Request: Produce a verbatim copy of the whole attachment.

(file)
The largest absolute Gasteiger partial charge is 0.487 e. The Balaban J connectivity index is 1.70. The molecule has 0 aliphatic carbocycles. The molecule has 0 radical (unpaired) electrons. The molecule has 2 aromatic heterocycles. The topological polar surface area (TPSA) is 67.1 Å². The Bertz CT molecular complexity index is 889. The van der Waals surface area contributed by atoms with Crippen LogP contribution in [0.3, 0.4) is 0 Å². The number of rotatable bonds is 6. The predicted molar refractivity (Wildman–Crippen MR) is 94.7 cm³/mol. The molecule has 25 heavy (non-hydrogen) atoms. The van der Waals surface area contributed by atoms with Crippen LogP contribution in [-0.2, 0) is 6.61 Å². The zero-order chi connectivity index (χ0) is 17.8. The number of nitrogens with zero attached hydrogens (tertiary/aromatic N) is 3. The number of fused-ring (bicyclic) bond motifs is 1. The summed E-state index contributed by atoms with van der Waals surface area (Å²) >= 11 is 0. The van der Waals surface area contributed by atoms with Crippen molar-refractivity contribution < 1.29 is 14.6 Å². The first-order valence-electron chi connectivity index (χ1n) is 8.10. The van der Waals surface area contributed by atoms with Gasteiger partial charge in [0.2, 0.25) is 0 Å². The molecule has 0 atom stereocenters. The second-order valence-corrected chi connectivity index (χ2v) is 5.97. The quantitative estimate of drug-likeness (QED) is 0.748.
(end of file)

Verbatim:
The largest absolute Gasteiger partial charge is 0.487 e. The Balaban J connectivity index is 1.70. The molecule has 0 aliphatic carbocycles. The molecule has 0 radical (unpaired) electrons. The molecule has 2 aromatic heterocycles. The topological polar surface area (TPSA) is 67.1 Å². The Bertz CT molecular complexity index is 889. The van der Waals surface area contributed by atoms with Crippen LogP contribution in [0.3, 0.4) is 0 Å². The number of rotatable bonds is 6. The predicted molar refractivity (Wildman–Crippen MR) is 94.7 cm³/mol. The molecule has 25 heavy (non-hydrogen) atoms. The van der Waals surface area contributed by atoms with Crippen LogP contribution in [-0.2, 0) is 6.61 Å². The zero-order chi connectivity index (χ0) is 17.8. The number of nitrogens with zero attached hydrogens (tertiary/aromatic N) is 3. The number of fused-ring (bicyclic) bond motifs is 1. The summed E-state index contributed by atoms with van der Waals surface area (Å²) >= 11 is 0. The van der Waals surface area contributed by atoms with Crippen molar-refractivity contribution < 1.29 is 14.6 Å². The first-order valence-electron chi connectivity index (χ1n) is 8.10. The van der Waals surface area contributed by atoms with Gasteiger partial charge in [0.2, 0.25) is 0 Å². The molecule has 0 atom stereocenters. The second-order valence-corrected chi connectivity index (χ2v) is 5.97. The quantitative estimate of drug-likeness (QED) is 0.748.